A San Francisco Apple Store worker has been making waves by publicly calling for his fellow blue-shirts to start a union, an unheard-of move at a company known for cult-like employee loyalty and consumer following. Cory Moll, the thirty-year-old Apple Store employee, created the "Apple Retail Workers Union" on Facebook last month, citing several injustices: "break schedules, training opportunities, the selection and hiring processes for internal candidates for open positions, and wages." So, Apple store workers don't exactly have the grievances of, say, nineteenth-century coal miners — pretty sure those guys were fighting against more than inefficient "break scheduling" — but if employees are underpaid or being unfairly passed up for advancement, then a union may, indeed, be called for.
Moll, who describes his struggle as "David versus Goliath," has had trouble drumming up support. Apple, which employs around 30,000 people in its stores, is frequently ranked one of the best places to work in the country. Moll makes around fourteen dollars an hour — about four dollars more than minimum wage in San Francisco. The fledgling union's troubles could simply stem from the difficulties inherent in organizing enough workers to make an impact, but it could also be that most employees don't see the need.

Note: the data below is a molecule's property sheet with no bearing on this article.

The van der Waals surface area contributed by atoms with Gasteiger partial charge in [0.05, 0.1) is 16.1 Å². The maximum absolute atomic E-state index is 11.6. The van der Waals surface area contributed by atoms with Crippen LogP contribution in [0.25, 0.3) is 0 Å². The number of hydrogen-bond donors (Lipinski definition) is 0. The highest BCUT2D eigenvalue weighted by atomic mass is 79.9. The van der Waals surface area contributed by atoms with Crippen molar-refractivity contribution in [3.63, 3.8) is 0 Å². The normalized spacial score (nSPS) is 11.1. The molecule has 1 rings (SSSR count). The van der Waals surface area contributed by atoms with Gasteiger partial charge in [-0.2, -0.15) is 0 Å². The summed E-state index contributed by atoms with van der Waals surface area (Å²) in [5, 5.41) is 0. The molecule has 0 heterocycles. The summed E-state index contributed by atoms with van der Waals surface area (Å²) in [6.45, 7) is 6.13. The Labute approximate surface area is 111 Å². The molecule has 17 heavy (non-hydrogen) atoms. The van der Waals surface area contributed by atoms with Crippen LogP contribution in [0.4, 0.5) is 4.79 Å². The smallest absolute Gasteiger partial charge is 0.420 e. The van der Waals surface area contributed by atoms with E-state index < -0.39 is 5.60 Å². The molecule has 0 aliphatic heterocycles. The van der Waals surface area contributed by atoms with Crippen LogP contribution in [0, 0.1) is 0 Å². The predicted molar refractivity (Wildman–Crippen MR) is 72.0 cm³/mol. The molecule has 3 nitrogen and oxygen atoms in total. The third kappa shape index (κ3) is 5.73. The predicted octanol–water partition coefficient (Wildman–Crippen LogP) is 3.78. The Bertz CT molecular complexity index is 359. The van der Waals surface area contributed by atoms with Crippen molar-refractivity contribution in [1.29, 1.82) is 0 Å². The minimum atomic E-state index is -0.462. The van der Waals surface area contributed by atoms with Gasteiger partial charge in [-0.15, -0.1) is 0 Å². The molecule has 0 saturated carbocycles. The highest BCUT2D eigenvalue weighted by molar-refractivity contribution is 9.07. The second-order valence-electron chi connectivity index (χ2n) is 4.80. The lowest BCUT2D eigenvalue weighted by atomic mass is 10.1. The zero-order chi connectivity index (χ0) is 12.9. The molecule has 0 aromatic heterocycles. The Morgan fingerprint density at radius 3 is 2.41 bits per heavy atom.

So far, Apple hasn't responded to the complaints, and it's unclear if they will. Ignoring them seems like a risk, especially if Moll's efforts gather more steam. Apple makes a lot of money on its incredibly (some would say "blindly") loyal customers, and rumblings of dissatisfaction among employees could disrupt that euphoria. Allowing unionization, on the other hand, seems potentially harmful to Apple's reputation as a fun and free-wheeling place to work.
In the end, I bet this will be resolved without major changes — a few iTunes gift cards and a revised employee advancement policy — since I can't really see Steve Jobs at the E3 Expo unveiling an all-new, sexy and sleek iCollective Bargaining Agreement.